Theresa May statement with President Erdogan


President Erdogan, it gives me great pleasure to welcome you to Downing Street today.

The UK-Turkey relationship is indispensable.

The issues we have discussed underline just how important it is that we work ever more closely together to make our people safer and more prosperous.

I’d like to start by addressing the troubling situation in Gaza and the West Bank, which President Erdogan and I have discussed today.

The loss of life we have seen is tragic and extremely concerning.

Such violence is destructive to peace efforts and we call on all sides to show restraint.

There is an urgent need to establish the facts of what happened yesterday through an independent and transparent investigation, including why such a volume of live fire was used and what role Hamas played in events.

Palestinians have the right to protest, but these protests must be peaceful. We are concerned that extremist elements are seeking to hijack legitimate protests to further their own objectives.

And while we do not question the right of Israel to defend its borders, the use of live fire and the resulting loss of life is deeply troubling. We urge Israel to show restraint.

It is in everyone’s interests for peace and stability to prevail in Israel and the Occupied Palestinian Territories.

The discussions we have had today have covered the breadth and depth of our relationship.

Allow me to say a few words on each of the key topics we’ve discussed.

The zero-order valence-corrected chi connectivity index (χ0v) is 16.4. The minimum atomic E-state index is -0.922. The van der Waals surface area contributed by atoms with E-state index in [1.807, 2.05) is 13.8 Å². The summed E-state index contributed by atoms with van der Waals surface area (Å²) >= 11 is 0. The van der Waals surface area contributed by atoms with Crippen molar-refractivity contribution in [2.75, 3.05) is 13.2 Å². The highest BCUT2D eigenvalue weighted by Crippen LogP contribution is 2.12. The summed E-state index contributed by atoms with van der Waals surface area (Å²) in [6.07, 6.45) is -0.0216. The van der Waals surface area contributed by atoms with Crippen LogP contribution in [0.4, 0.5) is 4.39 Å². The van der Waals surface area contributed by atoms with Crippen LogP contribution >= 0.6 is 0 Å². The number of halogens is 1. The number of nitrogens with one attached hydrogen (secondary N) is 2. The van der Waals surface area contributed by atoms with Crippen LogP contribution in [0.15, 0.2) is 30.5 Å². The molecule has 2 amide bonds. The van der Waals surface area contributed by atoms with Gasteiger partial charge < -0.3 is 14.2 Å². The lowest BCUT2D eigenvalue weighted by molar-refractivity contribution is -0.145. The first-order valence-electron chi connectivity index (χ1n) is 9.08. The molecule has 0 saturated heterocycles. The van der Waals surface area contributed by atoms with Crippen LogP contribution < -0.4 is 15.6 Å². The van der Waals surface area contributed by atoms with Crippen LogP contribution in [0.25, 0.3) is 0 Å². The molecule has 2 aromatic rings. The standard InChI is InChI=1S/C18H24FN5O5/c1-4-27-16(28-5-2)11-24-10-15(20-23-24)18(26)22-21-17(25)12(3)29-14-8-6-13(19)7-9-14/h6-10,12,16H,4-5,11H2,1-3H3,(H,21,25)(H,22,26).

Firstly, we are NATO allies and remain firmly committed to the Alliance as the best way of guaranteeing our collective security.

Since my visit to Ankara in January last year, both Turkey and the UK have suffered grievous attacks by terrorists.

As Daesh is defeated militarily, we are aware of the risk of foreign fighters dispersing from Syria and Iraq.

To counter this we have today agreed to take concrete steps towards measures that will formalise our information sharing.

Our intent is to agree that when Turkish authorities return a British Citizen suspected of terrorist offences to Britain, they will do so with vital evidence such as media taken from mobile devices and transcripts of interviews.

This will support our efforts to secure the convictions of those who seek to do us harm.

We have also reaffirmed our commitment to deepen co-operation between the Home Office and the Turkish Ministry of the Interior.

This commitment means that we will look at how our police, border, customs and coastguard agencies can share information more easily in order to tackle the terrorists and organised criminals involved in money laundering, drug smuggling and people and arms trafficking.

Turkey is on the frontline of many vital issues for the UK, particularly in Syria where it is an important member of the Global Coalition Against Daesh.

Today President Erdogan and I have reaffirmed our commitment to defeating Daesh and the need for a political settlement to end the war and provide stability for all of Syria, Turkey and the wider region.

We also agreed on the need to ensure humanitarian access in Syria and on the importance of compliance with International Humanitarian Law and the protection of civilians by all sides.

We reiterated our condemnation of the terrible chemical weapons attacks in Douma and on the streets of Salisbury.